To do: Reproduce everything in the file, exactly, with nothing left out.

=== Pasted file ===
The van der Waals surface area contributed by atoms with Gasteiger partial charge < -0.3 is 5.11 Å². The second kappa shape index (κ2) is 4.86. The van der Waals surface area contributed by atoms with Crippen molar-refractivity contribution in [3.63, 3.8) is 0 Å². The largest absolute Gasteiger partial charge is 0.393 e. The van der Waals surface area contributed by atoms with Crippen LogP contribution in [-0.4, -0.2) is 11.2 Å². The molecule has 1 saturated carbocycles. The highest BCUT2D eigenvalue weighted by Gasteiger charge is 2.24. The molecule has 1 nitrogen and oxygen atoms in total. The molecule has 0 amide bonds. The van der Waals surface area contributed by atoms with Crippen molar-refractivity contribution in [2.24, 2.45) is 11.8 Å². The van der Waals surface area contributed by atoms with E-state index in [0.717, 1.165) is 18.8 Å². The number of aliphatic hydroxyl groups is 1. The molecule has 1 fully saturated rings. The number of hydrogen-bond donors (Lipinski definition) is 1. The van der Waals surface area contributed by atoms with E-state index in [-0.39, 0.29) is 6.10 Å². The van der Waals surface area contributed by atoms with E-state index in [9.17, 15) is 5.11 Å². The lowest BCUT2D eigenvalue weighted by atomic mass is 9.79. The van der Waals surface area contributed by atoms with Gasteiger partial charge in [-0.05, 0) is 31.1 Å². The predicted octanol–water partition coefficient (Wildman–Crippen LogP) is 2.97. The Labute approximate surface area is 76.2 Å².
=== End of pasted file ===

The van der Waals surface area contributed by atoms with Gasteiger partial charge < -0.3 is 5.11 Å². The second kappa shape index (κ2) is 4.86. The van der Waals surface area contributed by atoms with Crippen molar-refractivity contribution in [3.63, 3.8) is 0 Å². The largest absolute Gasteiger partial charge is 0.393 e. The van der Waals surface area contributed by atoms with Crippen LogP contribution in [-0.4, -0.2) is 11.2 Å². The molecule has 1 saturated carbocycles. The highest BCUT2D eigenvalue weighted by Gasteiger charge is 2.24. The molecule has 1 nitrogen and oxygen atoms in total. The molecule has 0 amide bonds. The van der Waals surface area contributed by atoms with Crippen molar-refractivity contribution in [2.24, 2.45) is 11.8 Å². The van der Waals surface area contributed by atoms with E-state index in [0.717, 1.165) is 18.8 Å². The number of aliphatic hydroxyl groups is 1. The molecule has 1 fully saturated rings. The number of hydrogen-bond donors (Lipinski definition) is 1. The van der Waals surface area contributed by atoms with E-state index in [-0.39, 0.29) is 6.10 Å². The van der Waals surface area contributed by atoms with E-state index in [9.17, 15) is 5.11 Å². The lowest BCUT2D eigenvalue weighted by atomic mass is 9.79. The van der Waals surface area contributed by atoms with Gasteiger partial charge in [-0.05, 0) is 31.1 Å². The predicted octanol–water partition coefficient (Wildman–Crippen LogP) is 2.97. The Labute approximate surface area is 76.2 Å².